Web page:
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This Is About Knitting (Really)

Dear Ann,
Hope you and Hubbo disco’d your little hearts out last night. (And by “disco”, I mean “disco”.) I didn’t know you then, but I did know the bride when she used to rock and roll, because you still rock and roll. Carefully. How old was Jack White in 1990, by the way?
For Mother’s Day weekend, Hubby gave me the gift of sitting in my chair, knitting and typing about knitting, with the occasional break to block some knitting, for two solid days. In utter solitude until this evening, when I do hope to be feted in brief but festive style. Wandering into the kitchen for some chair-sitting juice (coffee) this afternoon, I saw this mug.
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This is the Mug of Despair. It has survived several Great Mug Purges, in which all of the novelty and advertising ugly kitsch mugs were sent packing because they were Bringing Down the General Tone. (Hubby’s place of employment being an egregious offender. A very mug-happy firm.) This mug, which was as ugly as the rest of them (don’t be fooled by the picture–pictures make things cuter than they actually are), escaped. For one thing, we have a babysitter who adopted this mug as her favorite, as one does, for irrational reasons having nothing to do with aesthetic mug merit. But really I think I’ve kept this mug because it has a story. (Brace for story. You’ve heard this one, but not from the mug’s perspective.)
On Mother’s Day 2002, I was at the beginning of the worst (and weirdly, best) two weeks of my life so far. The night before, Carrie, then 5, had been laid low with an infection that had started as pneumonia, and she was in intensive care. I was glassy-eyed with worry, confusion, and trying to be an effective advocate without appearing desperate (the concern about appearing desperate evaporating almost as quickly as grooming). At some point a kind person pushed me down the hall into the pediatric play room. Because it was Mother’s Day, and they were trying to celebrate it, and they had food there. So I went in, and ate something, and felt worse seeing all the braver mothers and the mothers with kids less sick than mine, and we were all given these mugs, nicely wrapped, as Mother’s Day presents. I pretty much hated this mug at first sight. It could have been Sevres porcelaine and I would have hated it. What a stupid idea, to think they could make us feel better with a stupid mug at such a time.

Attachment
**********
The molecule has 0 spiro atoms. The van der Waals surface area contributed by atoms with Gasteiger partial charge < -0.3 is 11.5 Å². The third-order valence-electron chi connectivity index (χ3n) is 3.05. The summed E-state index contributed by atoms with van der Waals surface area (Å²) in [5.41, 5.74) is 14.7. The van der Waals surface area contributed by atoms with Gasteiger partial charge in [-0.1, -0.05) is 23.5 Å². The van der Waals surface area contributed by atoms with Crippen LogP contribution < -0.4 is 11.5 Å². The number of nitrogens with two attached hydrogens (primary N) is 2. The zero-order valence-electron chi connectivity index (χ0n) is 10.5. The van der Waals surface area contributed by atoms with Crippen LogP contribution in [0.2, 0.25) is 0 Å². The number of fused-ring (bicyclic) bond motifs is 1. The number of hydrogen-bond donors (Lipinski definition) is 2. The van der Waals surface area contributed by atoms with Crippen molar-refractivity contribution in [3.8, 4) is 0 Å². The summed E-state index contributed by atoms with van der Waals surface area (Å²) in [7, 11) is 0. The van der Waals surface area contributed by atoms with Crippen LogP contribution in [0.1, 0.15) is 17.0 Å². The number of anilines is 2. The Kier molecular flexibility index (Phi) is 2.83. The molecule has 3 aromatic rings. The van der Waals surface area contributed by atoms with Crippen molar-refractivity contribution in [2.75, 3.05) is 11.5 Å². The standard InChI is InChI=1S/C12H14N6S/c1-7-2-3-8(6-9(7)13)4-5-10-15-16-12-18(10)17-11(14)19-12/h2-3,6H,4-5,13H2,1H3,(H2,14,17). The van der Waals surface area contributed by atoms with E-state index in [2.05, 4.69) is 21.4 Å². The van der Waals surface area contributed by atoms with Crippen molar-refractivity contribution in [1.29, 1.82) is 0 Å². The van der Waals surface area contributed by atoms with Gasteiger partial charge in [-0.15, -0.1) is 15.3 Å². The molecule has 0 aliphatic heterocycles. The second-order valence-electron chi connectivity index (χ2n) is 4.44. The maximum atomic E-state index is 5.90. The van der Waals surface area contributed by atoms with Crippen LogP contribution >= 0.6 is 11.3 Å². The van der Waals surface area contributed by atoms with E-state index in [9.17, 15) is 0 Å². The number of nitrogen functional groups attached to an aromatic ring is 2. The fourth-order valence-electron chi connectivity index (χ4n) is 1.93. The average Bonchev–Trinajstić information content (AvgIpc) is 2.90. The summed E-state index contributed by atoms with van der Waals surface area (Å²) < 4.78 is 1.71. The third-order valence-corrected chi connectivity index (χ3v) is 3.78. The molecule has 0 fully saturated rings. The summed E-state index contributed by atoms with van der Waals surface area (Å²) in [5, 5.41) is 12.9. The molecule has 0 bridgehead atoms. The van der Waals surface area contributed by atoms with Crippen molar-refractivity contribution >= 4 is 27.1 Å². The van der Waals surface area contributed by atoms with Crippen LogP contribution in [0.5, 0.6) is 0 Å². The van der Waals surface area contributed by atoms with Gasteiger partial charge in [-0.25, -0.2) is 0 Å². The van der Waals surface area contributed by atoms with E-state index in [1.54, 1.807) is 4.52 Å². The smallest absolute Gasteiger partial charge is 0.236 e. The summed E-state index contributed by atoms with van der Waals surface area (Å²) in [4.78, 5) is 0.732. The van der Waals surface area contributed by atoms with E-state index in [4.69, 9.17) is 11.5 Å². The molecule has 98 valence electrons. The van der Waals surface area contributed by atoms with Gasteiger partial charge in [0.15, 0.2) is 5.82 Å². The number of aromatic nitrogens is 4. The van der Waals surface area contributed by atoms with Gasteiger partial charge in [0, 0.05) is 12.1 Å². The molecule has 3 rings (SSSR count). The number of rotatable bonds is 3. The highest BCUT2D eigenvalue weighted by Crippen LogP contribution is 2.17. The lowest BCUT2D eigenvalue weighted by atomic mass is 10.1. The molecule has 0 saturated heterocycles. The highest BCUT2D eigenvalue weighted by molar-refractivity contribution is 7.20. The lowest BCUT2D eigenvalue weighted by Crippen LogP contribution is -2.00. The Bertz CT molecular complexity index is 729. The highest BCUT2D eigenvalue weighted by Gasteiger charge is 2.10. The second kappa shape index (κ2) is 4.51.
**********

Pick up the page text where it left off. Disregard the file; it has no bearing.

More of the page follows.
But you see, I have kept the dang mug. My kid got better. And now it is the Mug of Renewal of Hope and the Mug of Learning Things You Are Glad To Know Although You Wish You Hadn’t Had To Learn.
How this is about knitting, is that sometimes when somebody (like you and I, for example) starts a drive to knit blankets for people in an overwhelming situation, my first reaction is “what a stupid idea to think they could make them feel better with a stupid blanket.” (My inner voice does sound a lot like Napoleon Dynamite. Gosh! Idiots!) But the Mug of Human Gestures of Kindness begs to differ. It somehow does make a difference. And a knitted blanket is a whole lot better than a mug, I gotta say. (No offense to mug-givers out there. I really appreciate the mug. I am not letting go of this mug.) Whatever it is, it’s somebody putting something in your hand and saying, here, this is all I could think of and I hope it helps you.
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The Mug of Wisdom would like to remind everyone that the deadline for Afghans for Afghans’ campaign for baby blankets for new mothers is May 25, and the address and all the details can be found here.
Happy Mother’s Day!
Love,
Kay

30 Comments

30 Comments

  1. We have lots of similar mugs that I try to chuck out periodically. None have quite such a story. You are a star, you know, well, you and Ann both. x x x

  2. It’s never merely “typing,” Kay. Happy Mother’s Day!

  3. Well, I’ll be. The Mug of Renewal of Hope is a picture of my back yard – egret, dragonfly, lillies and all. Only, we don’t celebrate the sky turning that yellow color – that means take cover! VBG!
    Thanks for the meaningful mother’s day post, friend.

  4. a mug full of active love, what could be better?